As a mom, it’s my job to nourish and feed my little people. It’s instinctual. It’s primal, if you will.
When it comes to the world of food, there are few things more frustrating and maddening than being the mother of a picky eater. Why? Because your child being a picky eater rubs up against that instinctual and primal desire to nourish and feed your little people.
This past week, the celebrity chef Curtis Stone shared this quote about picky eaters and he caught quite a bit of flack from mothers around the web.
“I think the problem is too many parents worry about their kids being hungry that they let their children dictate what they eat,” Stone said.
“I don’t see the big deal in letting kids go hungry a few times. They’ll eat when they’re hungry.”
He also said no snacks between meals is also important, and if what you’ve made for dinner doesn’t work, serve it up again for breakfast.
“Say you make a fish pie and the kids won’t eat it; I’d wrap it up, put it away and offer it again later when they’re hungry,” is Stone’s advice.
“What’s wrong with fish pie for breakfast? I’d love a fish pie for breakfast.”
I read it with a “heck yeah” battle cry, until I remembered our story. (Except, maybe not the Fish Pie thing…maybe Meatloaf or Chicken Parmesan…)
Let me explain:
I think he’s right on one level…the problem about too many parents worrying about their kids going hungry, so the kids end up dictating what they will or will not eat. I think this makes sense for those parents who are dealing with the first level of “behavioral picky eating.”
But there are 2 levels to picky eating, and he doesn’t account for both types or explain for both in his comments.
He and I are in the same boat in that we are always cooking up different things in the kitchen – him for his shows and me for this here little website. We have the advantage of ‘variety’ on our side because of what we do and how we operate in the kitchen. So he can say these things with confidence, and so can I. I have not dealt with extreme behavioral picky eaters because:
1. I haven’t tolerated it. (We have always had and enforced a “one bite” rule…and we have never gotten to the point where we allowed a kid to miss a meal because they refused. Read more below on why we avoid power struggles…)
2. I have always offered a wide variety and I don’t succumb to nuggets & fries.
3. My husband does an amazing job of encouraging the boys to appreciate the work that I do in the kitchen and has been a great example to them with his adventurous eating. (Picky husbands is another story for another day…and a subject that I can’t really empathize with!)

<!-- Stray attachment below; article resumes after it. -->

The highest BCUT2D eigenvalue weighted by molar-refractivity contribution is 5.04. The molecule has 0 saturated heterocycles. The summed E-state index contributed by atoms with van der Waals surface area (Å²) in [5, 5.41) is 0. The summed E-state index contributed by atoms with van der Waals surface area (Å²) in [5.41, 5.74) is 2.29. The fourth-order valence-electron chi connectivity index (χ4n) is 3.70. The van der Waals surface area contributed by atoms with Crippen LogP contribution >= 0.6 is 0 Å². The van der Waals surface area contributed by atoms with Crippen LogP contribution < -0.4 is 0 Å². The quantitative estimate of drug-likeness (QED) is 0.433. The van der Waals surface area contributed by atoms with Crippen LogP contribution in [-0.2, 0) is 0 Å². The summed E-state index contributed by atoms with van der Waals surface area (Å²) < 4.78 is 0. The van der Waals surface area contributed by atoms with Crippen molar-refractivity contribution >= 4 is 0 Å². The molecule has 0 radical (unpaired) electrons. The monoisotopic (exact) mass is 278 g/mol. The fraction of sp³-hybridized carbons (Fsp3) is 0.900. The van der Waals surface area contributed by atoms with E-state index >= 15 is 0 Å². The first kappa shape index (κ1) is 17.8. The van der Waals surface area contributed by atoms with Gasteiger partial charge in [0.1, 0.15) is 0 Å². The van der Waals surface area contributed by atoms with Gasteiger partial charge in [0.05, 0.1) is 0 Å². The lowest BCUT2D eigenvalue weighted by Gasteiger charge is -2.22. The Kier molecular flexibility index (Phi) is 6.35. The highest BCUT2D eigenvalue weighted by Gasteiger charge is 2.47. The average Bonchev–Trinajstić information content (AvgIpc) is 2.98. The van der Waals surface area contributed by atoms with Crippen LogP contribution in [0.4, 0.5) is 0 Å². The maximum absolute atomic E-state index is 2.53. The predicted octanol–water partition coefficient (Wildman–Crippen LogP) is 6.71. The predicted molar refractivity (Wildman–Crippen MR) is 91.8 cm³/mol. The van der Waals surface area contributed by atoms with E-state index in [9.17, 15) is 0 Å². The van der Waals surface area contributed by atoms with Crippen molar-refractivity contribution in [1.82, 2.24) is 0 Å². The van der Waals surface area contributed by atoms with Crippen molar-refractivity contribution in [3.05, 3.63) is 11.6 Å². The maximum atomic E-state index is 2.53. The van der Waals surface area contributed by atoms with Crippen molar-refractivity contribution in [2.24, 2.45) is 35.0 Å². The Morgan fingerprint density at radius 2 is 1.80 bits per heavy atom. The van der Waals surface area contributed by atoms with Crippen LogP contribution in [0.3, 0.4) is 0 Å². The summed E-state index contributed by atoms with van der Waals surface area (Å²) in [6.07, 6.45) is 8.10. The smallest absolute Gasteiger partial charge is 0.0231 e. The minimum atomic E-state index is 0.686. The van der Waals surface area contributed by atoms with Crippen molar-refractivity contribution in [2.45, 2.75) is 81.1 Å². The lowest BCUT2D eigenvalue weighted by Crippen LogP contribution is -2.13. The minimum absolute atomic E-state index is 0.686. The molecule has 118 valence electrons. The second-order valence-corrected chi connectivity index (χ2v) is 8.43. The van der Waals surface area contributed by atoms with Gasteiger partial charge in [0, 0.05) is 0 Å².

But I have plenty of experience with this other level of picky eating. Two brief stories for you…
When Tyler was 4 months old, he weighed in at 22 lbs. I was applauded for being a “champion nursing mom.” I patted myself on the back. I kept nursing, introduced solids eventually and by his 9 month checkup, he was still weighed 22 lbs. Zero weight gain in 5 months and a large enough drop on the growth chart to mean an instant appointment with the feeding team at the local hospital. We had all kinds of studies and tests done, we went to therapy. Bottom line…he couldn’t swallow properly so over time my milk supply dwindled, it took him about 6 months to learn how to drink from a bottle, then another 3-4 months to drink well from a cup (he skipped the whole sippy cup thing), and still to this day, if you watch closely enough, he swallows ‘funny.’
As we introduced solids, moved to table foods and into toddlerhood, he was very selective with his food. He was picky. Why? Because he didn’t have the oral motor skills he needed. He didn’t move food around inside of his mouth properly. He didn’t chew properly. He didn’t have full mobility and ‘separation’ of his tongue from his jaw. So he had medical reasons for being picky.
This is the second level of picky-ness. The “there is something wrong with your mouth and your sensory processing” level.
When I applaud and agree with Curtis Stone’s comments above, I’m not at all talking about this second level of medical and neurological issues related to eating. That’s a completely different set of problems. To which I say, get help immediately.
Because you’re still on the hook to provide for your child’s nutritional needs. While Tyler was picky and had issues with feeding, went to OT for months to learn how to swallow properly and for me to learn how to best help him, I still offered him a wide variety of foods even has he continued to be picky.
Because I am 100% responsible for meeting his nutritional needs, I would offer him as many options as I could and work hard at helping him expand his palate, following the advice and strategies from his occupational therapists. (I also would not add as much food to my own plate, as I found myself not wanting food to go to waste, so I would eat what he didn’t. But over time, he’s learned to be quite the adventurous little eater. In large part because I didn’t succumb to only feeding him chicken nuggets and french fries. In fact, I buy chicken nuggets and frozen fries about 2 times a year. That’s it.)